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Sunday, March 19, 2006
Duke City Firm Is Developing Devices to Desalinate and Purify 'Produced Water'
By Andrew Webb
Journal Staff Writer
Take a good long whiff of a 250-gallon vat of so-called "produced water" at Altela Inc.'s south Albuquerque office.
That briny, oily smell is the byproduct of the global economy's backbone.
Most modern means of oil and gas extraction produce thousands of gallons of produced water a day, which companies then must truck, at very high cost, to highly regulated disposal sites where the water is injected back into the ground.
Between 5 billion and 18 billion gallons of the stuff are produced nationwide a day, depending on which expert you talk to.
An Albuquerque company may be on the cusp of solving what to do with the hazardous waste.
And along the way, it could just help mitigate shortages of freshwater felt throughout the drought-plagued West.
Altela is developing low-cost devices that desalinate and purify produced water, often using waste energy produced right at the wellhead.
Last September, the company ran water from an oil well near Carlsbad through its device, reducing its contaminants to five times less than what comes out of an average kitchen faucet, said Altela CEO Ned Godshall.
Last month, Altela received state permission to perform a surface discharge of that purified produced water an industry first, Godshall said.
And, the company recently completed a $2.1 million investment round, bringing to nearly $3.1 million the total invested in the firm. It has doubled in size and in number of employees in recent months.
By this summer, Godshall said he expects to begin shipping the first AltelaRain systems, which will be leased to producers around the West and maintained by Altela.
More than a few oil producers and investors are interested in the technology.
Investors include Albuquerque-based Verge Fund, Sandia Capital Partners and Pennsylvania-based EnerTech Capital, which has also invested in Albuquerque-based Advent Solar.
They were joined by Artesia-based Yates Petroleum Co. and Farmington-based Merrion Oil and Gas in the recent investment round.
"We're encouraging entrepreneurs to help solve this problem," said Steve Dunn, drilling and production manager for Merrion.
Merrion, which maintains about 500 gas wells, mostly in the San Juan Basin, disposes of 1,700 barrels of produced water a day either in old, played-out wells or special, wider wells drilled specifically for pumping produced water back where it came from.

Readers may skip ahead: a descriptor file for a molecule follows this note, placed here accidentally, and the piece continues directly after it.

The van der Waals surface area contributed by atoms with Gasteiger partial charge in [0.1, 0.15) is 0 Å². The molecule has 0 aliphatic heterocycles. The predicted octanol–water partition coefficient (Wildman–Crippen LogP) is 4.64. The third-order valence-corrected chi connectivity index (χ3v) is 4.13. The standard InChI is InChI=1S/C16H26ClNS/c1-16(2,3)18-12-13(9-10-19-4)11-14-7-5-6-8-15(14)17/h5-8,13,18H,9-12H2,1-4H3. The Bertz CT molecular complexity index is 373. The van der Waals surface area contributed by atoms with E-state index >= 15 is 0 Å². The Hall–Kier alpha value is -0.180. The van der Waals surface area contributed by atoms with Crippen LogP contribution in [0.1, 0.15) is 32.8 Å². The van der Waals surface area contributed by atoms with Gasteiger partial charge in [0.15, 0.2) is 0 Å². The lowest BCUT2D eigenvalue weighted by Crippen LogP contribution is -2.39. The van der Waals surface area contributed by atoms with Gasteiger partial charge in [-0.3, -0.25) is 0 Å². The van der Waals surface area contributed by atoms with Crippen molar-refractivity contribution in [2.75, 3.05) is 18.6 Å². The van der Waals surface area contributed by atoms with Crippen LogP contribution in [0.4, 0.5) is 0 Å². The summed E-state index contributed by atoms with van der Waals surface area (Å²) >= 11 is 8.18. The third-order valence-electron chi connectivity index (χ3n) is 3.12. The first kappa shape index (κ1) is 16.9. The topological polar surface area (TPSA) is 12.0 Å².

Yates Petroleum's Frank Yates was on hand last month with other investors as Altela emptied the first tank of desalinated water onto the ground.
The surface discharge came after months of tests that Godshall says proved the water was nine times cleaner than would be allowable for surface discharge.
The system leaves about 80 percent of the water clean and drinkable, while the remaining 20 percent is superconcentrated with pollutants.
That superconcentrated water is then disposed of by conventional means. In the end, Godshall says, the system eliminates four out of five tanker truck loads of produced water.
The Oil Conservation Division of the state Energy Minerals and Natural Resources Department, confirmed that the state issued Altela a permit in February.
Produced water contains salt, traces of hydrocarbons and even radiological materials, such as Barium.
Oil producers formerly dispensed of this water in large pits, where it would evaporate. But environmental concerns led to that practice being outlawed two decades ago.
Today, Dunn says, the cost of shipping and disposing of brackish water is about $2.50 per 42-gallon barrel. That cost can exceed $5 per barrel, depending on the distance it must be trucked.
Several companies have devised ways of making the water potable, but the energy requirements, maintenance and other costs have proven expensive.
Godshall is a former Sandia scientist and serial entrepreneur whose past projects include hydrogen fuel cell and solar energy-related companies. Two years ago, he licensed Altela's technology, through a third party, from Arizona State University, where it was originally developed.
Unlike conventional desalination and purification methods, which involve pressurized filtering of produced water through membranes, Altela uses a low-energy distillation process that operates at atmospheric pressure, thereby putting less stress on components.
The AltelaRain systems are housed in old cargo containers at its Albuquerque manufacturing space, which is set to soon double in size from 9,000 square feet to 17,000.
Whose water is it?
Once the water is purified, however, drillers can't technically use it to fill stock tanks or irrigate fields.
"The irony is it isn't clear yet just whose water it is," Godshall says.
Dunn says his firm has tried to sell or give away produced water for cooling equipment or and other purposes, but various state permitting offices have complicated its "beneficial use."
"You have to have water rights to put it to good use," he says.
Ownership issues aside, Godshall says desalinating brackish water could help solve what some believe is a looming freshwater crisis in the West.
For now, Altela aims to stick with the oil and gas industry what Godshall calls the "low-hanging fruit."
An office has been set up in Denver to plow through the permitting processes in the company's target areas of Wyoming, Montana, New Mexico and Colorado.
Its administrative offices are in a Lockheed Martin building shared by nonprofit Technology Ventures Corp. Altela will be one of 18 presenters in this year's TVC Equity Capital Symposium.